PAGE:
Challenges and Caveats

Private sector engagements in disaster response are not devoid of common and distinctive challenges. Within the MENA, critical economic and political interests may underlie contributions towards disaster response; therefore, there are concerns that require particular attention. First, disaster connotes times of great distress and it is necessary that there are formalized mechanisms for filtering out scams, specifically as solicitations targeting corporate entities can be set up at the wake of disasters for spurious appeals. Second, it is safer for private sector agencies to work through already established channels of humanitarian assistance and regulatory frameworks, especially as such organizations would have developed competence for response and credibility for fund utilization. Third, there is a tendency for relief efforts to drag on beyond certain time frame as funding comes in phases during which time some other disaster needs may arise or the disaster management agency may decide to utilize funds for related needs. This was the experience with the post-2012 flood experience in Nigeria where the Presidential Committee had to decide how the funds were to be spent. Fourth, a transparent reporting process is needed to account for all sources of funds and expenditure. This could help to delineate possible funding from terrorism-related sources while also bolstering the confidence of donor institutions. A fifth point to note is that, for political expediency, private sector funds may be targeted at specific communities, which may have less need than others, thereby creating new inequities. This is an avoidable scenario that could be resolved through transparent and objective needs assessment mechanism.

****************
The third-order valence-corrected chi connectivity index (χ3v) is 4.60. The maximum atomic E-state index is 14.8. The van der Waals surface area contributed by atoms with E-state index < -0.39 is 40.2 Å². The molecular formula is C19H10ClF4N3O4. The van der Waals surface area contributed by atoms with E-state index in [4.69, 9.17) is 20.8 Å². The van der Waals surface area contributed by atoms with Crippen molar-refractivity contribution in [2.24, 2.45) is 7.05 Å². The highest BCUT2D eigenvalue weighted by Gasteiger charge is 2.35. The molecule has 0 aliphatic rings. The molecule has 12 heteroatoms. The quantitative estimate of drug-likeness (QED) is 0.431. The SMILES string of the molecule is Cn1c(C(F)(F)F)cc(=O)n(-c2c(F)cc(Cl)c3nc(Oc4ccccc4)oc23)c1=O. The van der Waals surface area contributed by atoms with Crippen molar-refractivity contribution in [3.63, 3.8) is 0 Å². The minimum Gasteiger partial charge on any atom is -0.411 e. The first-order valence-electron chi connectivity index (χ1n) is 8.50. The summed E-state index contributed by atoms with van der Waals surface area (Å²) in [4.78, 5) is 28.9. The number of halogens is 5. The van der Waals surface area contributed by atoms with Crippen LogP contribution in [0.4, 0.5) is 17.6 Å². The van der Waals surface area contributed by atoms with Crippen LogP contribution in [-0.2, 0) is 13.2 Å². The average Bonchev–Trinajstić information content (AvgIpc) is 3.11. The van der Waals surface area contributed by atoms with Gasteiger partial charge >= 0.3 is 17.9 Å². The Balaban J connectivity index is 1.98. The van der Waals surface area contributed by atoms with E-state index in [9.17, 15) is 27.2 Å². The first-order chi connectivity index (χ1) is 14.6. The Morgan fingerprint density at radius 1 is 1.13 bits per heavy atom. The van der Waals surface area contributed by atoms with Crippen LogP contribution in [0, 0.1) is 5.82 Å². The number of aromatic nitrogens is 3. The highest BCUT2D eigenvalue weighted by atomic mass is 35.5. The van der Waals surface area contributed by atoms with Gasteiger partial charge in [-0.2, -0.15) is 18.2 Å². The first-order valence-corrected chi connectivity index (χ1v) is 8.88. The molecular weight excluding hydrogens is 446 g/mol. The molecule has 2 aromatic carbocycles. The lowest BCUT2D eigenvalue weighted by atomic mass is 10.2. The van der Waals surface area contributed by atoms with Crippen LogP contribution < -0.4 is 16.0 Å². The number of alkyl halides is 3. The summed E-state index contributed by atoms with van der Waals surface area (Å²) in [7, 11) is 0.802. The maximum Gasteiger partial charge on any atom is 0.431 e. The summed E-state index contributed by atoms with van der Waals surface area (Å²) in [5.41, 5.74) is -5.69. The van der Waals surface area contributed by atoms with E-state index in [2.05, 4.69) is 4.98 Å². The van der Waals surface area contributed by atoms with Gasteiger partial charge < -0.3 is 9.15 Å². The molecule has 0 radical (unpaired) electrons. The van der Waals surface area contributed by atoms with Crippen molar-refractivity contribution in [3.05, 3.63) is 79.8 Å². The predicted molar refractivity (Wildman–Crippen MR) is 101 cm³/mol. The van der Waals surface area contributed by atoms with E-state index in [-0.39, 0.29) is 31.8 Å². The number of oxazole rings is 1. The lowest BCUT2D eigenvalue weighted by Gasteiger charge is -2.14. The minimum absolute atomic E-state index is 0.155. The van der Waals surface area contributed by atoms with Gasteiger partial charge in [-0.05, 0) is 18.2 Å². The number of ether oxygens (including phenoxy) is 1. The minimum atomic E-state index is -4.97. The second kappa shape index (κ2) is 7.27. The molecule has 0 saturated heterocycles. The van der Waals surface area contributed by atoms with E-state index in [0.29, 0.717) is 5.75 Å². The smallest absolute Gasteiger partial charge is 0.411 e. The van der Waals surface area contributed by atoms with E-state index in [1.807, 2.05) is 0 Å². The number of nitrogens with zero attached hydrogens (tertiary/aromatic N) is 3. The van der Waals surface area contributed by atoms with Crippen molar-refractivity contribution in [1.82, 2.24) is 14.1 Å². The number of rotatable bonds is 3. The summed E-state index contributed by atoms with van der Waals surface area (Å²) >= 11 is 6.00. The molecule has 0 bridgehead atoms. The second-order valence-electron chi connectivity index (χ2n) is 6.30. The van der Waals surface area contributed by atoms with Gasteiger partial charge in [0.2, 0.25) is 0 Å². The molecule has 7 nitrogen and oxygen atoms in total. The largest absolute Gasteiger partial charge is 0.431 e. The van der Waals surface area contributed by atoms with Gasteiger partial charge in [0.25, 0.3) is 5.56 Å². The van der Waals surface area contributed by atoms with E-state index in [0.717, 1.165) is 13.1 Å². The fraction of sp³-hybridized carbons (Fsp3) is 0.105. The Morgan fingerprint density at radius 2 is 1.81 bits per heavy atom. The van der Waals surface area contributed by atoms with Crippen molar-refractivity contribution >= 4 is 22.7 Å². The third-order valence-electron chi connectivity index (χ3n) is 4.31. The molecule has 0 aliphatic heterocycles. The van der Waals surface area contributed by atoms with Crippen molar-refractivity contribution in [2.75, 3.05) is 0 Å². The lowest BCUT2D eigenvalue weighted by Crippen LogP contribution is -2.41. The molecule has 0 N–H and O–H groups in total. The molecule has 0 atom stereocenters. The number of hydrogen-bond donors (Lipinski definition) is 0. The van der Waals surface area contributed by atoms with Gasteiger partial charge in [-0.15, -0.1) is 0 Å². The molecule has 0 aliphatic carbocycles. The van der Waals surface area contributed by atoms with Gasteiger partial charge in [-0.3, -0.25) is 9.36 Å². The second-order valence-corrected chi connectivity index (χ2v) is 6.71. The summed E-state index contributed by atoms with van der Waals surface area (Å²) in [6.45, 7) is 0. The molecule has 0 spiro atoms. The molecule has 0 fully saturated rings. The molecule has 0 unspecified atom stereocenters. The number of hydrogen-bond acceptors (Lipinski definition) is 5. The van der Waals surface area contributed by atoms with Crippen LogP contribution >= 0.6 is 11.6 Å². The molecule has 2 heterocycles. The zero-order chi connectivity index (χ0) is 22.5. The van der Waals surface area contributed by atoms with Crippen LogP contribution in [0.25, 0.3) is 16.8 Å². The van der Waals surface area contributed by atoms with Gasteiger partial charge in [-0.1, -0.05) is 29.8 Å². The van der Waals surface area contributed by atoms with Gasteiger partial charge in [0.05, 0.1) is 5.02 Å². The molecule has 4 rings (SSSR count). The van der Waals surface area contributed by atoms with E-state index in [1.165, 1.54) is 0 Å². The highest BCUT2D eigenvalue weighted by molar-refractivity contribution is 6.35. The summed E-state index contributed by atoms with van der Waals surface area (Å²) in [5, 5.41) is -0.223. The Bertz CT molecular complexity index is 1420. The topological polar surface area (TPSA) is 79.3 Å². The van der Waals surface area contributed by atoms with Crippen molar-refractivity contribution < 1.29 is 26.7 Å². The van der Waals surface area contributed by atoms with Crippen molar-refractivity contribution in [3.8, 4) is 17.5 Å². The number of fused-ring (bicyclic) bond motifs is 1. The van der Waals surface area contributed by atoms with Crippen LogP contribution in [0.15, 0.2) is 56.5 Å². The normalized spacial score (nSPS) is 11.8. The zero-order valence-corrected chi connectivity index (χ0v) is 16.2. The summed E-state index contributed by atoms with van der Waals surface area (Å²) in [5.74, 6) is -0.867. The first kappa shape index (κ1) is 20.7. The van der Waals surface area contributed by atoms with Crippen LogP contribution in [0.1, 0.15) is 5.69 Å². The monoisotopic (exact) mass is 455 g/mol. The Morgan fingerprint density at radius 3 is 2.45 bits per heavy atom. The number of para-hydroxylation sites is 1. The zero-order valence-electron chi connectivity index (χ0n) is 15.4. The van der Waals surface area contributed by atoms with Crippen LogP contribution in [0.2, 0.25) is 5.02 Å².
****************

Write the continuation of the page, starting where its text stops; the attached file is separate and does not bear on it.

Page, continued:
Business Sense and Political Expediency